How To Be a Child of Divorce

Go like this: laugh to your friends about how great it is to have two homes, two Christmas’,  two lives. Say it’s “double the fun.” Pretend it’s cool to fly eight hours to see your dad.

Go like this: lie next to your mother in bed on a Sunday watching music videos on TV. Snuggle up against her body and share vegemite on toast. Pretend you didn’t hear her crying last night.

Go like this: pit them against one another. When you are angry with your mother, tell her you are moving across the earth to live with him. Pretend you don’t care when her eyes well up.

Go like this: search for someone to blame. Make up stories in your head about your father cheating and don’t talk to him for months. Pretend you don’t think it was really your fault.

Go like this: fear intimacy, not because you don’t desire it, but because you are terrified they will leave. Fear falling in love with the wrong person, cut yourself off from everyone before it is too late. Pretend you prefer to be alone.

Go like this: learn that love is a fairy tale, a shot in the dark. Learn to treat it like a game. Teach yourself the comfort of loneliness – know that anything else is unreliable. Train yourself to feel sick at the sight of love, this contrived practice. When he kisses you on the forehead, or links his fingers with yours, ignore the butterflies in your stomach, the goosebumps on your skin. Think about your parents – the way they just decided they didn’t love you anymore, and recognise the impermanence of it all. Pretend love is trivial.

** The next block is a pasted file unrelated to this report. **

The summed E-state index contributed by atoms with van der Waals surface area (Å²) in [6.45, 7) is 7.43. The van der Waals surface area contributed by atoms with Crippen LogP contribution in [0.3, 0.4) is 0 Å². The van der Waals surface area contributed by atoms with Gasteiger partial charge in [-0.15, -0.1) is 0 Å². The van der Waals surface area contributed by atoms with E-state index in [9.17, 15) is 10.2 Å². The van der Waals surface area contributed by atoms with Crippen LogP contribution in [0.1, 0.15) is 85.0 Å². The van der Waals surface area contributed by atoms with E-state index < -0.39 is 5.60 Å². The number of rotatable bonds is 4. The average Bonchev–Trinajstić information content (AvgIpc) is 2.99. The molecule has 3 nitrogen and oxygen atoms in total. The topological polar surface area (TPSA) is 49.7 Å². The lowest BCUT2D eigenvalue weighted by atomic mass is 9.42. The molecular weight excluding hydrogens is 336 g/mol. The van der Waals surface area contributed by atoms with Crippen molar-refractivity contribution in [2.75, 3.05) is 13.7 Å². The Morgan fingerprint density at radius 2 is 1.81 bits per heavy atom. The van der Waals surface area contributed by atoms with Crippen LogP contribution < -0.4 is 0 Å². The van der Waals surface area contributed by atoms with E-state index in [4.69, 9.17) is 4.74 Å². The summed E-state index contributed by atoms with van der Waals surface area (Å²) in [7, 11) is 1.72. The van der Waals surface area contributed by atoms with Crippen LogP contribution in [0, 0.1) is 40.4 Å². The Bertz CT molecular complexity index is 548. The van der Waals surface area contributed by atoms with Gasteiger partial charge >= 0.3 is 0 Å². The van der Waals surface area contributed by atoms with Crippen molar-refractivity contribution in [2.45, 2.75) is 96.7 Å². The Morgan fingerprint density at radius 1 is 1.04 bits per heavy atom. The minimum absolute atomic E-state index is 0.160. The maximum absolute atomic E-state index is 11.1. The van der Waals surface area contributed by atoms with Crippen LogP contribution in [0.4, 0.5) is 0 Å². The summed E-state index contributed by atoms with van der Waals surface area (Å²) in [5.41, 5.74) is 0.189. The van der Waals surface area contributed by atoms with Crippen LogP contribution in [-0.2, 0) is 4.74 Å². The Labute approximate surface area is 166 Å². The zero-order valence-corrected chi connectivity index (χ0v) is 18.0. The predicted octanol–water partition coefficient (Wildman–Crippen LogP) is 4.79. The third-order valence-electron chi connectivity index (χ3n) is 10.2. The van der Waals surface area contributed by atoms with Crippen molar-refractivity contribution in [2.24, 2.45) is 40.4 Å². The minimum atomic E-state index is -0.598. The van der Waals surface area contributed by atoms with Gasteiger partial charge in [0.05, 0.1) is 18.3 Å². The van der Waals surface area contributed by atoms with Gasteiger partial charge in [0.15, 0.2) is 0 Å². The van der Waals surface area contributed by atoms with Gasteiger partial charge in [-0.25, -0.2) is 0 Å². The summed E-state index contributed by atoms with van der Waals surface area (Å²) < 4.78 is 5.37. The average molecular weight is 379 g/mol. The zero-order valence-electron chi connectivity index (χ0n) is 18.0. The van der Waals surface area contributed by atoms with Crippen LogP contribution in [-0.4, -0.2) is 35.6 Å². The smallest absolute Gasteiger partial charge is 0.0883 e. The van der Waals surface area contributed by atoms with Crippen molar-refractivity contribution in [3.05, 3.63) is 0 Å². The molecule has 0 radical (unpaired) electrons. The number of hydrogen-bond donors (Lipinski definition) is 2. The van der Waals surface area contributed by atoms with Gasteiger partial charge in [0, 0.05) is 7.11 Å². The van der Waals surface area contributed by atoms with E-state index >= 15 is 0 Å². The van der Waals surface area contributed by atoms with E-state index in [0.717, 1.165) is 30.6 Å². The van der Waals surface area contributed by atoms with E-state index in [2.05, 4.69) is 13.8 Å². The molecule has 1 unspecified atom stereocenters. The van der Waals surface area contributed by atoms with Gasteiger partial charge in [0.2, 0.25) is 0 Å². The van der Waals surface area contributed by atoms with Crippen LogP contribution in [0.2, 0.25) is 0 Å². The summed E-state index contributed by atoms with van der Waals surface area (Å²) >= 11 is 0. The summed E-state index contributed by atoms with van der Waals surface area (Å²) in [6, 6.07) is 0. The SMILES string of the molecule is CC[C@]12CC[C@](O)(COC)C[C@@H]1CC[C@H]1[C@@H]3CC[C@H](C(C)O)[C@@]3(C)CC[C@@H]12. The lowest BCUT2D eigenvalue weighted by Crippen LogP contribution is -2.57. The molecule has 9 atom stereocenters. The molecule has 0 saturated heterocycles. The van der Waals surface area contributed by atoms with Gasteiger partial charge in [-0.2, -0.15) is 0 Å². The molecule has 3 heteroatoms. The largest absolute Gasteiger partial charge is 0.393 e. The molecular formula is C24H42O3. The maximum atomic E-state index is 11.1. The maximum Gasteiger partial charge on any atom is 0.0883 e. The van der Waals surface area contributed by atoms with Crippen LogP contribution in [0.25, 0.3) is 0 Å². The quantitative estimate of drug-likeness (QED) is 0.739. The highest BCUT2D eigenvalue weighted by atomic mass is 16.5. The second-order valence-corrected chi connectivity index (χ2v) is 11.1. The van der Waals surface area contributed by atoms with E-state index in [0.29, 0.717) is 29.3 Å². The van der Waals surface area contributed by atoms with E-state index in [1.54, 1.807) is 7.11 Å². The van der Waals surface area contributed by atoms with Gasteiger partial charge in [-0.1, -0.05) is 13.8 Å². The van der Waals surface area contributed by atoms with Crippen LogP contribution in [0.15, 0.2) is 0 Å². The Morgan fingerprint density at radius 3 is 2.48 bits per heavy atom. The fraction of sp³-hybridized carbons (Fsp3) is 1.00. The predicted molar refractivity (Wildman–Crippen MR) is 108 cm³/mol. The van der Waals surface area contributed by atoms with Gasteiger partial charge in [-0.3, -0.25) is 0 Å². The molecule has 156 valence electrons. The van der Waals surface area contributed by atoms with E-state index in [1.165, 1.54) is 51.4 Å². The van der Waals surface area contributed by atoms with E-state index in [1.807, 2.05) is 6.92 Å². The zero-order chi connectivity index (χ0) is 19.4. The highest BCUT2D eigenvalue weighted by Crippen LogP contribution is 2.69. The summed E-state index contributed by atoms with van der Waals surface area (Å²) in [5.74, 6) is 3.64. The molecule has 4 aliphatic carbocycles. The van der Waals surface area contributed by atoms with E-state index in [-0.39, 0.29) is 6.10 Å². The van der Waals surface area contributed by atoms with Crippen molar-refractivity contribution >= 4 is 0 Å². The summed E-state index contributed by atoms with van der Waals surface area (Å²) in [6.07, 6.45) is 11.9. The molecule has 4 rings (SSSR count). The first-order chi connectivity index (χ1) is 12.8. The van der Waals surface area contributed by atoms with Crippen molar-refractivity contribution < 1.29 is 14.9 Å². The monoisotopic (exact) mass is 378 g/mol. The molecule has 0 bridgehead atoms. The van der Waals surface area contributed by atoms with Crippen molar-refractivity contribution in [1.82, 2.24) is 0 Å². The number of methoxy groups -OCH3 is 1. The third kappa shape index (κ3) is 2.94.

Go like this: live your life loudly and laugh all the time. Hide in the cleaning aisle and have your panic attacks in secret. Never let anyone see you cry. Walk with your shoulders back. Pretend your parent’s divorce hasn’t affected you.

Published by Morgan-Lee Snell

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